From 2008 to 2011, there had been virtually no reports of journalists being harassed in the course of their work in Mali. After the March 2012 coup, a number of journalists, particularly newspaper editors, were arrested, detained, and abused by security officials in Bamako. In June, Habi Baby, the editor of the weekly Caravane, was detained for nearly two weeks after he was accused of links to the separatist rebels in the north. In July, publisher Saouti Labass Haïdara of L’Indépendant newspaper, was seized by gunman who had stormed the paper’s offices in Bamako; he was later treated for injuries at a local hospital. The paper had recently printed stories critical of the interim government’s handling of the situation in the north. Numerous such incidents, frequently involving physical abuse and confiscation of equipment and materials, occurred in Bamako in the first half of 2012; however; all were eventually released without charge and no such incidents were reported after August. Local journalists alleged that such incidents indicated an intentional effort on the part of the military to monitor the operations of journalists, including wiretapping, in the months directly following the coup. Entry visas to Mali were hard to come by, though this was primarily due to the breakdown of the bureaucratic system of the state.
The state of the media in the north was drastically different from the rest of the country in 2012 following the rebellion in January. The media were directly targeted by the NMLA and the Islamists throughout the year, leading to a near-complete shutdown of all independent outlets in the region. Radio—the most important medium of information in the region due to its isolation and high illiteracy rate—was specifically targeted, with both private stations in the cities and local community radio stations destroyed, forcibly closed, or co-opted by the militants. In April, there was only one privately owned radio station in the north’s largest town, Timbuktu, that was operating with a semblance of independence. The state broadcaster, the most widely listened to radio station in the region, came under the complete control of the militants, though it had previously functioned primarily as a government mouthpiece. The few cybercafés that existed in the north were shut down, and terrestrial TV was largely inaccessible. Those journalists who did not flee were either physically harassed and intimidated into silence or co-opted by bribes—allegedly as high as one year’s salary for a month’s work—to become part of the movement’s propaganda network. In one example, MUJAO militants in August attacked radio journalist Malick Aliou Maïga and ordered that his station, Radio Adar Khoïma, be taken off the air in the town of Gao. While the north has long been difficult to access due to the poor state of the roads, travel to and from the region was further restricted in 2012 by both the militants and the military leadership in the south, making mobile phones the only reliable way of getting information about the situation in the region. In December, a reporter and a cameraman from Qatari-based satellite network Al-Jazeera were detained while attempting to cross into the north. At the end of 2012, the region’s media remained under severe restrictions, with limited freedom of speech and access to information.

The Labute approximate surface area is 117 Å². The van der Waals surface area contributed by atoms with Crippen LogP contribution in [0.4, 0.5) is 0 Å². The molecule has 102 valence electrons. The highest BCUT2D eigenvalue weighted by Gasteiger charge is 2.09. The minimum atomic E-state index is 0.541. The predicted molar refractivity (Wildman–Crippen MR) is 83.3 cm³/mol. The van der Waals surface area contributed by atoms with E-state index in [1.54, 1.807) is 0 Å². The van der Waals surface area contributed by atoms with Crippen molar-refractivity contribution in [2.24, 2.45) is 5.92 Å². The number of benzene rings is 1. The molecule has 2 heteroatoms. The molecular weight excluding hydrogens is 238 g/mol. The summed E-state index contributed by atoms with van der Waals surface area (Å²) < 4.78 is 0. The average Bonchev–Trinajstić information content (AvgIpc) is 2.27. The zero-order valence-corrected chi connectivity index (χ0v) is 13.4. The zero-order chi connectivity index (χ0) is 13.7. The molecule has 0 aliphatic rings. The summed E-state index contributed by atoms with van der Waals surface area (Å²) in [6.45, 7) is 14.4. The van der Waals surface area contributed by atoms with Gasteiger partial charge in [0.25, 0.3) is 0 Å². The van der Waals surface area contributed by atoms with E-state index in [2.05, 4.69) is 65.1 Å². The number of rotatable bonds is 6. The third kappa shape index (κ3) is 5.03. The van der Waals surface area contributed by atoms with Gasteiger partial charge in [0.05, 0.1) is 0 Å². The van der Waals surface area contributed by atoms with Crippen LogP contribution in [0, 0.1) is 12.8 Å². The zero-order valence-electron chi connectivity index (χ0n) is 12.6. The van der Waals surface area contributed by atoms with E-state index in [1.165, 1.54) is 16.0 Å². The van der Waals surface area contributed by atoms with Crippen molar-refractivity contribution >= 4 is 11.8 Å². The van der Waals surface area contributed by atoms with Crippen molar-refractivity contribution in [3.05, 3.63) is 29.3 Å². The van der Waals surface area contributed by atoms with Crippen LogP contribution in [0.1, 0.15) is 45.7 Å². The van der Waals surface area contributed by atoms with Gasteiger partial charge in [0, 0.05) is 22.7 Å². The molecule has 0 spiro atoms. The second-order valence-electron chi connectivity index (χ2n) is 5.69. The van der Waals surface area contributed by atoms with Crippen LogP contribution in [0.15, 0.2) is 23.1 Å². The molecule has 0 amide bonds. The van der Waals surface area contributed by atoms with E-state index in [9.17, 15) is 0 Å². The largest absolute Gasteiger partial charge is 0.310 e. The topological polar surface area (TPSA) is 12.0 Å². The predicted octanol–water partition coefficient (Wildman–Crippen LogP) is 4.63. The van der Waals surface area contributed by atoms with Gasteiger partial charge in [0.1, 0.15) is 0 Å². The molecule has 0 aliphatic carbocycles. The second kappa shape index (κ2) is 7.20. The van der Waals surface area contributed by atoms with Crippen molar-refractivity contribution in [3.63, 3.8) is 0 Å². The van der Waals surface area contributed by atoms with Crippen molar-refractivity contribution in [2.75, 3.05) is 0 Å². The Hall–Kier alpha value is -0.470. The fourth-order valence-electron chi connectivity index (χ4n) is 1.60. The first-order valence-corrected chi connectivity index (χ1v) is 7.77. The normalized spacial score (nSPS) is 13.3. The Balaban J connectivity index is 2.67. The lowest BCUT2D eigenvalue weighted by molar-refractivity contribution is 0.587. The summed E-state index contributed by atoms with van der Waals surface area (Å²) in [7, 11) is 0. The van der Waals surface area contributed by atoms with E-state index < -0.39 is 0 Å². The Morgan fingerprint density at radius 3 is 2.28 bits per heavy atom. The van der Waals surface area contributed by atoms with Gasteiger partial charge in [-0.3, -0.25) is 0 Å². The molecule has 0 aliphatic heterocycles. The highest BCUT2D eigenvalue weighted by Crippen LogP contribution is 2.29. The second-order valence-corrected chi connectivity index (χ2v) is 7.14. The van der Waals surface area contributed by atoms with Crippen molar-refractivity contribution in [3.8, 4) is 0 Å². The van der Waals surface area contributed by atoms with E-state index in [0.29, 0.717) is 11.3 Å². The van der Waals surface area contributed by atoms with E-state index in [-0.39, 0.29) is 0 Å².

Mali has long boasted a diverse media environment, and at the beginning of 2012 there were some 300 FM radio stations operating throughout the country, as well as 40 newspapers and magazines that published on a regular basis, though few other than the state-owned L’Essor boasted circulations that exceeded 1,000 copies. Following the coup, numerous newspapers in the capital ceased distribution, largely due to poor infrastructure and a lack of access to newsprint; by the end of the year, only 30 dailies and weeklies were reportedly in operation. The only domestic television station with national reach is the state broadcaster, ORTM, which normally broadcasts progovernment programming. ORTM remained under the control of the military in the south and closed in the north at the end of the year. Plans announced in 2011 to launch a new public channel targeting youth were curtailed and the station was never launched. Radio stations in the south were largely able to operate as usual by the end of 2012, though with increased self-censorship due to the military’s increased monitoring and harassment.
Only 2 percent of Malians were able to access the internet in 2012, one of the lowest levels in West Africa. However, with the attention that Twitter received in the wake of the coup and the reliance on mobile phones for transmitting information in the north, new technologies are increasingly shaping the media environment in Mali.